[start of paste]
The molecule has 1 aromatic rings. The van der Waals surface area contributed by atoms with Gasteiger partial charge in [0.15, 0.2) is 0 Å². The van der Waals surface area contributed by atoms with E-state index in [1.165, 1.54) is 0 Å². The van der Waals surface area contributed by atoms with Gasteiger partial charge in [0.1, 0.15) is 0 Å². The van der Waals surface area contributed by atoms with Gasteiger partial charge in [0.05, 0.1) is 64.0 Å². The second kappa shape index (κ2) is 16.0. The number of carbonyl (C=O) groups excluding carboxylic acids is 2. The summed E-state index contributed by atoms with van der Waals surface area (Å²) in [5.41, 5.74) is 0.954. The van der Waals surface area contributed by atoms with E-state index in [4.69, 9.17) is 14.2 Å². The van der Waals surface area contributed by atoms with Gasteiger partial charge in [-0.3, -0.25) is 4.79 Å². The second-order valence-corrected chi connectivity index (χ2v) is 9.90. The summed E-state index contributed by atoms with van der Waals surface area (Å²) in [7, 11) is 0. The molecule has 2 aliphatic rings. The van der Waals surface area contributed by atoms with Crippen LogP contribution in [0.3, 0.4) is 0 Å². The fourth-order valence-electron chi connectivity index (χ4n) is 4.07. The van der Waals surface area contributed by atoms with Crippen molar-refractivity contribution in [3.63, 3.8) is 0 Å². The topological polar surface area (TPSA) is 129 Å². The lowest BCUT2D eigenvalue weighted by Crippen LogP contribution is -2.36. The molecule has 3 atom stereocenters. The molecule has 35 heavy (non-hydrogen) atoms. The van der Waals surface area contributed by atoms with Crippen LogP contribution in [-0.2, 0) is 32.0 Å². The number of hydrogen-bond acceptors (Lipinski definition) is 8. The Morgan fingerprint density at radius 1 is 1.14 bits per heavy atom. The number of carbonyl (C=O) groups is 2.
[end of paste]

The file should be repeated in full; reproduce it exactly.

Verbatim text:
The molecule has 1 aromatic rings. The van der Waals surface area contributed by atoms with Gasteiger partial charge in [0.15, 0.2) is 0 Å². The van der Waals surface area contributed by atoms with E-state index in [1.165, 1.54) is 0 Å². The van der Waals surface area contributed by atoms with Gasteiger partial charge in [0.1, 0.15) is 0 Å². The van der Waals surface area contributed by atoms with Gasteiger partial charge in [0.05, 0.1) is 64.0 Å². The second kappa shape index (κ2) is 16.0. The number of carbonyl (C=O) groups excluding carboxylic acids is 2. The summed E-state index contributed by atoms with van der Waals surface area (Å²) in [5.41, 5.74) is 0.954. The van der Waals surface area contributed by atoms with E-state index in [4.69, 9.17) is 14.2 Å². The van der Waals surface area contributed by atoms with Gasteiger partial charge in [-0.3, -0.25) is 4.79 Å². The second-order valence-corrected chi connectivity index (χ2v) is 9.90. The summed E-state index contributed by atoms with van der Waals surface area (Å²) in [7, 11) is 0. The molecule has 2 aliphatic rings. The van der Waals surface area contributed by atoms with Crippen LogP contribution in [0.3, 0.4) is 0 Å². The fourth-order valence-electron chi connectivity index (χ4n) is 4.07. The van der Waals surface area contributed by atoms with Crippen molar-refractivity contribution in [3.63, 3.8) is 0 Å². The topological polar surface area (TPSA) is 129 Å². The lowest BCUT2D eigenvalue weighted by Crippen LogP contribution is -2.36. The molecule has 3 atom stereocenters. The molecule has 35 heavy (non-hydrogen) atoms. The van der Waals surface area contributed by atoms with Crippen LogP contribution in [-0.2, 0) is 32.0 Å². The number of hydrogen-bond acceptors (Lipinski definition) is 8. The Morgan fingerprint density at radius 1 is 1.14 bits per heavy atom. The number of carbonyl (C=O) groups is 2.